This study also has several limitations including its small sample size. The agreement between raters analysis for the diagnosis of IWS using the DSM-V was also limited to concordance because of the low prevalence of IWS. The reliability and accuracy of the DSM-V for the diagnosis of IWS in an adult ICU population remain to be studied. While others have studied both opioid- and benzodiazepine-related IWS, we focused on opioid-associated IWS [13, 15]. The administration of benzodiazepines was treated as a potential confounding factor. The specific contribution of benzodiazepine exposure to IWS could not be isolated, as benzodiazepines and opioids are often co-administered. Frequency of benzodiazepine use was not statistically different in patients with and without IWS. However, we cannot exclude the contribution of benzodiazepine to IWS in the exposed patients.

The results of this study can only be extrapolated to a subset of patients admitted to the ICU. Of note, 86% of the initially screened patients were excluded due to the absence of mechanical ventilation or because of insufficient opioid exposure. Finally, 38% of the eligible patients refused or withdrew consent to participate, which also weakens the external validity of the study. In summary, more studies are needed for greater recognition of the syndrome and appropriate prevention of IWS in the adult population.

Conclusion

IWS is occasionally observed in critically ill adult patients mechanically ventilated and receiving opioids for more than 72 h. Higher cumulative dose and longer exposure of opioid may have contributed to the increased risk of IWS. Future studies with a larger sample size and a longer follow-up period are needed to confirm these preliminary results.

Abbreviations

APACHE II: 

Acute Physiology and Chronic Health Evaluation II score

CAM-ICU: 

Confusion Assessment Method for the intensive care unit

DSM-V: 

5th edition of Diagnostic and Statistical Manual of Mental Disorders

ICU: 

intensive care unit

IWS: 

iatrogenic withdrawal syndrome

LOCF: 

last observation carried forward

PICU: 

pediatric intensive care unit

WAAICUP-1: 

Withdrawal Assessment in Adult ICU Population-1

Declarations

Authors’ contributions

PPW, EH, XF and CB were involved in the study design, study realization, data collection, data analysis and manuscript drafting. MMP, AJF, PM and DW were involved in the study design, study realization, data analysis and manuscript drafting. PR, PB, AL and DJ participated in the study realization and reviewed the manuscript for important intellectual content. CG was involved in the study design and reviewed the manuscript for important intellectual content. All authors read and approved the final manuscript.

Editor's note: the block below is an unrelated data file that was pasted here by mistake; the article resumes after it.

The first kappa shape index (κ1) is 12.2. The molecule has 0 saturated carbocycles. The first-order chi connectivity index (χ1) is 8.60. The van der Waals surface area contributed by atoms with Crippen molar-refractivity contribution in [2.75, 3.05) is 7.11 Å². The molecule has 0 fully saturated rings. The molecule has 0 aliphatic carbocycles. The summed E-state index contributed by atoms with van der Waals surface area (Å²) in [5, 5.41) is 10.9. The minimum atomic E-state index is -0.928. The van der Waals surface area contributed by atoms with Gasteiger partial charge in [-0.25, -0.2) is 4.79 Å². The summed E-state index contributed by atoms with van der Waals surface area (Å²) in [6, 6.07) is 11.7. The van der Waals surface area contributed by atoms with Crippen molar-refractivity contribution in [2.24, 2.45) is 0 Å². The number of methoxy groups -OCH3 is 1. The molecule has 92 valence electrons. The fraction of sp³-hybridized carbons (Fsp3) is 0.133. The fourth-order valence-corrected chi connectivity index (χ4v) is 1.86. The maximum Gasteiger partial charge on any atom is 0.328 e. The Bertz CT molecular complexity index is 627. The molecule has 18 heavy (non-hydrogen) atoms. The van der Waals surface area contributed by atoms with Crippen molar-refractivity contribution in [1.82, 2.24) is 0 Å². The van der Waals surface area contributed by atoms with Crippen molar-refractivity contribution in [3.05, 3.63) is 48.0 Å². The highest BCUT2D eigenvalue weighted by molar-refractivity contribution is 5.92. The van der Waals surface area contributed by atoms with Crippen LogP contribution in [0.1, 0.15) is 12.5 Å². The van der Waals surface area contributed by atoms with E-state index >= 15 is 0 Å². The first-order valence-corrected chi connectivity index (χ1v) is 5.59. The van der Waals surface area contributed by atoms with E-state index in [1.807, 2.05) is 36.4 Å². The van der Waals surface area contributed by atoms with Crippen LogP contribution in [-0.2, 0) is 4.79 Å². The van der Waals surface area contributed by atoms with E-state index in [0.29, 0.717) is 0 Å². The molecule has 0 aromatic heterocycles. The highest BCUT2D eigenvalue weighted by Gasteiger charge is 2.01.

Acknowledgements

The authors would like to thank our colleagues from The Montreal General Hospital: Anissa Capilnean, Vlad Rosu, Patricia Sandu and Amanda Martone for their partnership. We would like to express our gratefulness to ICU nursing and physician staff for their collaboration at both sites. We would also thank Simon Lessard for participating in the conception and writing of the protocol.

Competing interests

The authors declare that they have no competing interests.

Availability of data and materials

Data will not be shared as consent for publication of the dataset was not included in the consent form at recruitment, and the research team wishes to respect participants’ rights to privacy and to protect their identity.

Consent for publication

Not applicable.

Ethics approval and consent to participate

The study was reviewed scientifically and approved by the institutional research ethics committees of the Hôpital du Sacré-Coeur de Montréal and the Montreal General Hospital. Initial consent was obtained from next of kin, and whenever possible, participation was later confirmed by the patient.

Funding

This project is supported by an investigator-initiated grant from Hospira/Pfizer Canada.

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Authors’ Affiliations

(1)
Pharmacy Department, Lakeshore General Hospital
(2)
Pharmacy Department, Hôpital de Verdun
(3)
Pharmacy Department, Hôpital du Sacré-Coeur de Montréal
(4)
Faculté de Pharmacie, Université de Montréal
(5)
Pharmacy Department, McGill University Health Center
(6)
Critical Care Department, Hôpital du Sacré-Coeur de Montréal
(7)
Faculté de Médecine, Université de Montréal
(8)
Ingram School of Nursing, McGill University
(9)
Centre for Nursing Research and Lady Davis Institute, Jewish General Hospital
(10)
Department of Adult Critical Care, Jewish General Hospital, McGill University
(11)
Department of Critical Care, Montreal General Hospital, McGill University Health Center